Making Sense: Experiential Exhibits in England

As students of material culture, we learn to use all of our senses when investigating objects. Engaging (or imagining) our sense of touch, sound, smell and taste helps us to go beyond an object’s aesthetic qualities to better understand how it functioned in people’s everyday lives. During our trip to London this January, the first year fellows visited several museums that incorporate these considerations into their interpretation.

One tactic we encountered was the use of faux scents. Before entering the Gladstone Pottery Museum’s toilet exhibit (“Flushed with Pride”), visitors walk through a surprisingly evocative recreation of a Victorian slum. To jolt the viewer into comprehending nineteenth-century sanitation standards before modern plumbing, the slum is filled with the unpleasant odors of human, animal and food waste at close quarters.

While visiting the S.S. Great Britain, we learned from curator Rhian Tritton that a specialty laboratory in Britain supplies many museums with ready-made or custom ordered smells for their exhibits. They discretely function like plug-in air fresheners. On the S.S. Great Britain, the faux smells of horse, food preparation and even a seasick passenger all helped to immerse visitors in the stories being told. In addition, all of the objects inside the S.S. Great Britain’s exhibits could be touched. We were able to enter the tiny cabins and experience the probable discomfort of the cramped bunks.

Image 1 SS GB Store Room

Image 2, Allie bunk

Above: The store room aboard the S.S. Great Britain.  Below: Allie tests out a bunk in a first class cabin onboard

Several exhibits we visited also featured period costumes for visitors to try on. Not only did the costumes elicit an enthusiastic sense of play from visitors, they also helped us to conceptualize how clothing dictates movement. The hoop skirts available at the Fashion Museum in Bath, for example, illustrated how wearing a cage-like structure affected the way a woman sat on a chair or even moved through doorways. The Victoria and Albert Museum’s cravats showed us the time a Victorian gentleman would need to commit to tie various knots in fashionable taste.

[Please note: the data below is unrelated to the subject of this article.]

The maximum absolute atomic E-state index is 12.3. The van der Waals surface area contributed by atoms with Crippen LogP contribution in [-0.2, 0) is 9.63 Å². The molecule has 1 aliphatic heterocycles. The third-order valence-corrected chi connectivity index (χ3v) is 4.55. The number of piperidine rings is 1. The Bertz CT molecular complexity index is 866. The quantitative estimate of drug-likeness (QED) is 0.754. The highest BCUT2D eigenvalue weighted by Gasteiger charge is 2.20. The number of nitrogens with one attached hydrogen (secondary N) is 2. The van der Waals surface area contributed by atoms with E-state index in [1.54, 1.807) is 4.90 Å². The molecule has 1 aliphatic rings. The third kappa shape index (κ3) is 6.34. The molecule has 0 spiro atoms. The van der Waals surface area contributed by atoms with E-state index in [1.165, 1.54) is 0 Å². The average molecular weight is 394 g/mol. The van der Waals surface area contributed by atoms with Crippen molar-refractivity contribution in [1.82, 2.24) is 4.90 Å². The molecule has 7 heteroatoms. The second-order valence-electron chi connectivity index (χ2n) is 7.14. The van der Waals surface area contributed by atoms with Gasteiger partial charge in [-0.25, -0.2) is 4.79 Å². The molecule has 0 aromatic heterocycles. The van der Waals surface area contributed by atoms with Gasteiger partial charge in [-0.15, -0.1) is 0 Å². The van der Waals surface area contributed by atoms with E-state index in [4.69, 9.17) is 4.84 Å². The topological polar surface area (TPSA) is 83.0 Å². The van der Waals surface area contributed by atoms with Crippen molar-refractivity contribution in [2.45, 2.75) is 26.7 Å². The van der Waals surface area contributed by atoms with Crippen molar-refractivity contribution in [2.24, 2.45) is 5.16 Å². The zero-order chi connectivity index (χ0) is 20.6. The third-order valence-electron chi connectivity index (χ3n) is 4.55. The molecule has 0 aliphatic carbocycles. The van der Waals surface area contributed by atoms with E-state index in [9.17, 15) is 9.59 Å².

Image 3 - Bath Fashion Musem

 Victorian garb at the Fashion Museum, Bath

Perhaps the most immersive experiential museum we visited was the Dennis Severs house. Nearly all of our senses were engaged as we made our way through the self-guided house room by room. Short sound recordings were strategically placed throughout to give the effect that the inhabitants were right outside the next door, that a horse was passing on the cobblestones nearby, or that a raucous fight had broken out in the alley.

The Severs house uses candle and gas lamp light only. Once your eyes finally adjust, you can not help but consider the effect of candle light on different object materials. With only wood and coal burning fireplaces, you, too, then become considerably aware of heat. Unrepaired areas of the garret created great drafts in the upper stories, while the more closely-quartered bedchambers were the most comfortable to take your time in.

Image 4 - Severs

The Dennis Severs House in candlelight. Image by Roelof Bakker

Such limited heat and light sources begged several questions about how an eighteenth century inhabitant experienced nighttime. How would this restrict or determine movement throughout the house? How would this effect the activities performed at night? How would it shape your notions of the nocturnal world outside the home? With our senses and minds engaged in new ways, the Severs house made us feel like we had stepped back in time.

Image 5 - Severs Kitchen

The kitchen of the Dennis Severs House. Image by Roelof Bakker

The English museums that incorporated experiential elements in their exhibits provoked us to think in new ways, not only about our senses, but also about how in our future professional lives we can encourage visitors to conceive of the past. We experienced an element of theater and playfulness, which in turn we witnessed also exciting fellow visitors.  Being introduced to curators and museum interpreters who are thinking outside the box to engage visitors was just one more way that the English Design History trip was an invaluable for all of us.

By Lan Morgan, WPAMC Class of 2017

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